Bogota has introduced women-only seats on buses in a bid to combat the high levels of sexual assault and harassment women face when taking public transport in the Colombian capital.

The Council of Bogota voted in favour of the initiative this week. The project, which was proposed by conservative councillor Marco Fidel Ramirez, received 21 votes in favour and 14 against.

The initiative ensures that seats are reserved for women on Bogota's red bus system, known as TransMilenio, during rush hour in the morning and evening.

"It basically aims to reduce sexual harassment in the (bus) system and provide the security that women in Bogota need," Ramirez told the Thomson Reuters Foundation in September.

"The more women seated ... the more women protected," he said.

Ramirez cited a 2014 Reuters poll which listed Bogota's public transport as the most dangerous for women out of transport systems in the world's 16 largest capitals.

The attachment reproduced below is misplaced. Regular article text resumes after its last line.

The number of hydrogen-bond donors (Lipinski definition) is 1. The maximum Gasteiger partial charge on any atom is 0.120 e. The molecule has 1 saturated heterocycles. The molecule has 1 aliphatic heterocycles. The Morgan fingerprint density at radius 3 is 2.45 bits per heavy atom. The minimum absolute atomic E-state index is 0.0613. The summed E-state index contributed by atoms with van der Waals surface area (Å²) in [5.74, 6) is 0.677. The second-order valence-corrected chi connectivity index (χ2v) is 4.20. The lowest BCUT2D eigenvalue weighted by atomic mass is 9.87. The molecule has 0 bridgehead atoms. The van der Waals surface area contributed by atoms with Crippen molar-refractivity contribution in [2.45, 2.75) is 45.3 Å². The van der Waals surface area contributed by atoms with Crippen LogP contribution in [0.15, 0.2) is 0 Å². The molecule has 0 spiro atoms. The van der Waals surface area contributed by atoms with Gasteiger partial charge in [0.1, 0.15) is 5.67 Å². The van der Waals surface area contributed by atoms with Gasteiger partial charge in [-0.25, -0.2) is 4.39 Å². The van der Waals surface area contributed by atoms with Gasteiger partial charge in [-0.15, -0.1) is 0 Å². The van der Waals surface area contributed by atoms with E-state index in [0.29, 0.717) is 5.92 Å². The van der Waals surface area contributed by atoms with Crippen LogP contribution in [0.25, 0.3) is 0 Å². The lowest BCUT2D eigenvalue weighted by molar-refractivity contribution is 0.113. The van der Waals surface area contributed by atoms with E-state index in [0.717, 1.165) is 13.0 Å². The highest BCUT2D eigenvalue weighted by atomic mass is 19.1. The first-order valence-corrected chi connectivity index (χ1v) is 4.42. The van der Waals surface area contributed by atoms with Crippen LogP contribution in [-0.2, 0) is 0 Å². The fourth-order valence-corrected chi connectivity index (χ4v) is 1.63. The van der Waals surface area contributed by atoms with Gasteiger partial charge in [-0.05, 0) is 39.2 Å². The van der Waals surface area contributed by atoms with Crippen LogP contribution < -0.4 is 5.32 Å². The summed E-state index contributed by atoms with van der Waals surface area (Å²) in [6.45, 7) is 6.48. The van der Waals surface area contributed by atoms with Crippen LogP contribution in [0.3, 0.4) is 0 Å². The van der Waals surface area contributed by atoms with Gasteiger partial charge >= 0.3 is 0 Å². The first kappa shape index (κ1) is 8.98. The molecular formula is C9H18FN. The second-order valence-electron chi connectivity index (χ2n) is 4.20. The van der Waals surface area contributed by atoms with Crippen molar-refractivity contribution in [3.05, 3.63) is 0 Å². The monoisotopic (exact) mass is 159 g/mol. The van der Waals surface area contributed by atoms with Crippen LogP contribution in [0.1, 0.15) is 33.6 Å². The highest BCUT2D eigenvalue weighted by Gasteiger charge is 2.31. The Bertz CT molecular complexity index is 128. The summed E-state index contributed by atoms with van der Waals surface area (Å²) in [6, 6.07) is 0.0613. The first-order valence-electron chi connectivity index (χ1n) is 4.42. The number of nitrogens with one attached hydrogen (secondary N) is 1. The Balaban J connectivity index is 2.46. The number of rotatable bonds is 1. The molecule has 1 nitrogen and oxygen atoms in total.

In a recent poll by the District Secretariat for Women, 64% of female passengers said they had experienced sexual harassment while travelling on the bus, broadcaster Noticias Caracol reported this week.

"Buses aren't safe. You can get your bag or cell phone stolen and be harassed. When the bus is so packed it's easy for men to rub up against you and grope you," Paula Reyes, a supermarket cashier in Bogota, told Reuters. "There's a total lack of respect for women here."

The new project has attracted controversy, with critics pointing out that it does little to change men's behaviour towards women.

Councillor Lucia Bastidas voted against the bill because it is "segregationist."

Postman Carlos Gonzalez told Reuters that the initiative is "discriminatory against men."

"I consider myself to be a gentleman and I usually give up my seat for a woman but I don't think I should be obliged and told to do so," he said.